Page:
Posted by: tootingtrumpet | November 5, 2010

India vs New Zealand First Test Day Two – The final over of the day

The pitch, as an animal

Ball One – This is a pitch in which no batsman is ever really in, as shown by Sachin’s and VVS’s dismissals, so the slow scoring of all batsmen (with the inevitable exception of Sehwag and a slogging Harbhajan) is hard to understand. Okay, there is so little pace in the wicket that bat-speed is the only way to get the ball through Vettori’s well-set fields, but India’s reluctance to rotate the strike with quick singles is costing them twenty runs or so per session. Okay, that’s unlikely to matter in terms of the result, but a sense of urgency is always useful to carry into the bowling discipline from the batting

Ball Two – Would this match be improved by ball-tampering being made legal? With a lush outfield and flat track, New Zealand have struggled to move the ball laterally through the air or off the pitch. With many other innovations and trials underway in Test cricket (the UDRS for example), there’s a case for allowing bowlers to do what they like with the ball, short of bringing bottle tops on to the ground, and assessing the impact of such liberalism on the matches. This series would have been an ideal opportunity for such a trial.

Ball Three – Just as there is an art in batting with the tail, there’s an art in tail-end batting. Pragyan Ojha showed, as he did in Mohali with VVS Laxman, that he can defend well, but has few scoring shots. With Harbhajan in decent form, Ojha needed to get off strike more regularly than he did – notwithstanding that it was a very decent stand for the ninth wicket.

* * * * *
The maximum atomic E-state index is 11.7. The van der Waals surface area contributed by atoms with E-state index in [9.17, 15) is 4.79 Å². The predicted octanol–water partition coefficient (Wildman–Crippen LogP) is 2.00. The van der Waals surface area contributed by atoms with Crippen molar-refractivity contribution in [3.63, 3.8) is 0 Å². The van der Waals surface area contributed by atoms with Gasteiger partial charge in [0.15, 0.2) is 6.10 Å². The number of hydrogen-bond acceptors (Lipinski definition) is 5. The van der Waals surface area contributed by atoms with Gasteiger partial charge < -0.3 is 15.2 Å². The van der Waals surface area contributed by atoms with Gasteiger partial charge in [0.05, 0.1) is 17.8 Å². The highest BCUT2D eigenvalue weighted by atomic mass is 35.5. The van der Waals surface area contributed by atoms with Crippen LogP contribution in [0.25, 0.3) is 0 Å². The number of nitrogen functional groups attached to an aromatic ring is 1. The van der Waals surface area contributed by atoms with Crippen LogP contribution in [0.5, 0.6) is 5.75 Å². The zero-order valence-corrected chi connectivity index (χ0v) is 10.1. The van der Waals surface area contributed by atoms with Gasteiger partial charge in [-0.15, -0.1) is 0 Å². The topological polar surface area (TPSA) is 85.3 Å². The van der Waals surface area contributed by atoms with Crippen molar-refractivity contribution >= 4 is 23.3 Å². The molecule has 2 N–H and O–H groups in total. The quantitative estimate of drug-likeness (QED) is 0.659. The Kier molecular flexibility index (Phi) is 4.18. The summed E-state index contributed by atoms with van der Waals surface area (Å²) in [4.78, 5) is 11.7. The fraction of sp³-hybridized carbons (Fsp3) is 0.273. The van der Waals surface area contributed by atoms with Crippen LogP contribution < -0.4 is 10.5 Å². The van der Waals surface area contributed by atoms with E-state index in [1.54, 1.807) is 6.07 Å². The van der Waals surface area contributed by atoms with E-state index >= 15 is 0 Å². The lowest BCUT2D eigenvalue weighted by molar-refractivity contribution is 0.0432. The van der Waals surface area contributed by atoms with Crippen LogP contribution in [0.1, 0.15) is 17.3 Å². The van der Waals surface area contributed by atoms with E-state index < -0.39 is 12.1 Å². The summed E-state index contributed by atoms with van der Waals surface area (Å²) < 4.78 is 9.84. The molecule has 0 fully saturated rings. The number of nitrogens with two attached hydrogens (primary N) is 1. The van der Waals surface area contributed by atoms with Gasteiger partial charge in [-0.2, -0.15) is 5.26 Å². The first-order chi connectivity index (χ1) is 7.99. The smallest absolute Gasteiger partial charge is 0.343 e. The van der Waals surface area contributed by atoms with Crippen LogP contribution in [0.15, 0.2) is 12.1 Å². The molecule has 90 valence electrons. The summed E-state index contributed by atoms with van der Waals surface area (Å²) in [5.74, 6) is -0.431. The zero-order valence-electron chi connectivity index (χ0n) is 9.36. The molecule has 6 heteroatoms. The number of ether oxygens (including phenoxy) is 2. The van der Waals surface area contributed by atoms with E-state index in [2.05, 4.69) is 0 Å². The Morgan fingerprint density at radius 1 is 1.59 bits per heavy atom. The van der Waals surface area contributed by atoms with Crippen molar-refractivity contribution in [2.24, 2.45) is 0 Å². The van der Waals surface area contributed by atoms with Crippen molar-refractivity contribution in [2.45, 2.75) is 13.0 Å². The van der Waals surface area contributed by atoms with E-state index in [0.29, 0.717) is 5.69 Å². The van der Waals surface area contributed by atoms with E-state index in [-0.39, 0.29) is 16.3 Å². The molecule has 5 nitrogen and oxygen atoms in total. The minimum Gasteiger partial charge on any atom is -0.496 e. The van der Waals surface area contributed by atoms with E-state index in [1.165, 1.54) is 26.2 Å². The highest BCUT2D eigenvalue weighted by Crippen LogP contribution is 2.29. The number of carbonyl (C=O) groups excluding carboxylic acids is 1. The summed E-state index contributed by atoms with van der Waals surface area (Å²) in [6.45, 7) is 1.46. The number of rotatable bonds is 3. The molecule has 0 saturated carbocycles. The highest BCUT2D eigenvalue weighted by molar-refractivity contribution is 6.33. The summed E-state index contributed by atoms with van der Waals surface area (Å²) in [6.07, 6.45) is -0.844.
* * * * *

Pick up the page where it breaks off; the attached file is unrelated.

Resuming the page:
Ball Four – In many ways, Daniel Vettori is an old-fashioned Test cricketer: He has no mystery ball, but uses flight and changes of pace to earn his wickets. He also attacks in the field using traditional positions like short leg and gully, especially against the new batsman. And, despite the scoreboard, his captaincy has been very effective in producing opportunities, not all of which have been taken.

Ball Five – A modern trend in cricket which I do not understand, is the failure of the bowler to get behind the stumps to gather the ball and effect the run out. After an LBW appeal rejected for an inside edge, Vettori was close to, but not behind, the stumps and missed a good chance to close the innings. There really is no excuse for a slow bowler to be in the right place come the throw.

Ball Six – It’s not just Dan Vettori who is old-fashioned, the match has had an old-fashioned feel to it, with a lot of defensive play and spinners taking eight first innings wickets. In the home of the IPL, it is reassuring to see the old virtues being honoured.


Gary Naylor, whom you can often find at Testmatchsofa.com and on Twitter at @garynaylor999 and @Fakeadil.

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Responses

  1. Legalizing ball tampering is like legalizing prostitution or drugs. Well may be not…. but why not manufacture balls that do a bit more? Build the variations bowlers seek to outsmart the batsman as proper “controls” on the ball

  2. “Ball Five – A modern trend in cricket which I do not understand, is the failure of the bowler to get behind the stumps to gather the ball and effect the run out.”

    You sound like Richie Benaud. You’re right, the basics don’t change, despite the current trend for upside down reverse backward sweep shots, with the bat held between your buttocks.

    That’s why I hope Michael Clarkes career kicks on, and Dave Warners withers on the vine.

    That’s why I loved watching Angelo Matthews doing the impossible the other day, but hated watching Malinga slog along with him, (although Malinga does have the excuse of actually being a frontline bowler).


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